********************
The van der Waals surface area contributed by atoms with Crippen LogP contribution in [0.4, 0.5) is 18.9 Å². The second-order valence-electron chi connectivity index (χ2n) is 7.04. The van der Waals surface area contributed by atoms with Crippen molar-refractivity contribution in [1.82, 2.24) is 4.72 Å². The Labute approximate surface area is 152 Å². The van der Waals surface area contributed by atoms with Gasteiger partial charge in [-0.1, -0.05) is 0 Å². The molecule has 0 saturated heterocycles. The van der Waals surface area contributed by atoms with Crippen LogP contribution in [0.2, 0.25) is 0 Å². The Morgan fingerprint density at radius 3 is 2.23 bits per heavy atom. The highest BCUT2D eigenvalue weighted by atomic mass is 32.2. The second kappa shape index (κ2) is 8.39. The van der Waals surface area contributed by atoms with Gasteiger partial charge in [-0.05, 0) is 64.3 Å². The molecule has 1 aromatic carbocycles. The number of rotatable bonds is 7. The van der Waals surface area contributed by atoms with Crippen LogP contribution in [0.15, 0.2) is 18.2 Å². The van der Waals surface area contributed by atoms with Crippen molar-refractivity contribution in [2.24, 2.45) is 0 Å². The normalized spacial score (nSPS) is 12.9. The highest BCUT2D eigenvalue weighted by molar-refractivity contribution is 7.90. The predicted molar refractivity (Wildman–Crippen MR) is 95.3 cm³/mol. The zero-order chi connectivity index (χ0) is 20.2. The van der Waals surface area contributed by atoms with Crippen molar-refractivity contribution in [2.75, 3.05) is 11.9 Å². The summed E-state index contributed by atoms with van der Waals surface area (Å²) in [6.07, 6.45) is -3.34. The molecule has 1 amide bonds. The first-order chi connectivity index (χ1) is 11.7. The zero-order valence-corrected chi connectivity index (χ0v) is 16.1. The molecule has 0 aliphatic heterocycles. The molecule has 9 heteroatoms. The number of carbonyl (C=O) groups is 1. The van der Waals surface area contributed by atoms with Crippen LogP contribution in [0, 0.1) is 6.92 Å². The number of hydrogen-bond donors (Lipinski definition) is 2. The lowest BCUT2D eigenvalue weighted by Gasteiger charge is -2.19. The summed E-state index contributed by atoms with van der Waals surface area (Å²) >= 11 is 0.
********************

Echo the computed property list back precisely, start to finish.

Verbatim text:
The van der Waals surface area contributed by atoms with Crippen LogP contribution in [0.4, 0.5) is 18.9 Å². The second-order valence-electron chi connectivity index (χ2n) is 7.04. The van der Waals surface area contributed by atoms with Crippen molar-refractivity contribution in [1.82, 2.24) is 4.72 Å². The Labute approximate surface area is 152 Å². The van der Waals surface area contributed by atoms with Gasteiger partial charge in [-0.1, -0.05) is 0 Å². The molecule has 0 saturated heterocycles. The van der Waals surface area contributed by atoms with Crippen LogP contribution in [0.2, 0.25) is 0 Å². The Morgan fingerprint density at radius 3 is 2.23 bits per heavy atom. The highest BCUT2D eigenvalue weighted by atomic mass is 32.2. The second kappa shape index (κ2) is 8.39. The van der Waals surface area contributed by atoms with Gasteiger partial charge in [-0.05, 0) is 64.3 Å². The molecule has 1 aromatic carbocycles. The number of rotatable bonds is 7. The van der Waals surface area contributed by atoms with Crippen LogP contribution in [0.15, 0.2) is 18.2 Å². The van der Waals surface area contributed by atoms with Crippen molar-refractivity contribution in [2.24, 2.45) is 0 Å². The normalized spacial score (nSPS) is 12.9. The highest BCUT2D eigenvalue weighted by molar-refractivity contribution is 7.90. The predicted molar refractivity (Wildman–Crippen MR) is 95.3 cm³/mol. The zero-order chi connectivity index (χ0) is 20.2. The van der Waals surface area contributed by atoms with Crippen molar-refractivity contribution in [2.75, 3.05) is 11.9 Å². The summed E-state index contributed by atoms with van der Waals surface area (Å²) in [6.07, 6.45) is -3.34. The molecule has 1 amide bonds. The first-order chi connectivity index (χ1) is 11.7. The zero-order valence-corrected chi connectivity index (χ0v) is 16.1. The molecule has 0 aliphatic heterocycles. The molecule has 9 heteroatoms. The number of carbonyl (C=O) groups is 1. The van der Waals surface area contributed by atoms with Crippen LogP contribution in [0, 0.1) is 6.92 Å². The number of hydrogen-bond donors (Lipinski definition) is 2. The lowest BCUT2D eigenvalue weighted by Gasteiger charge is -2.19. The summed E-state index contributed by atoms with van der Waals surface area (Å²) >= 11 is 0.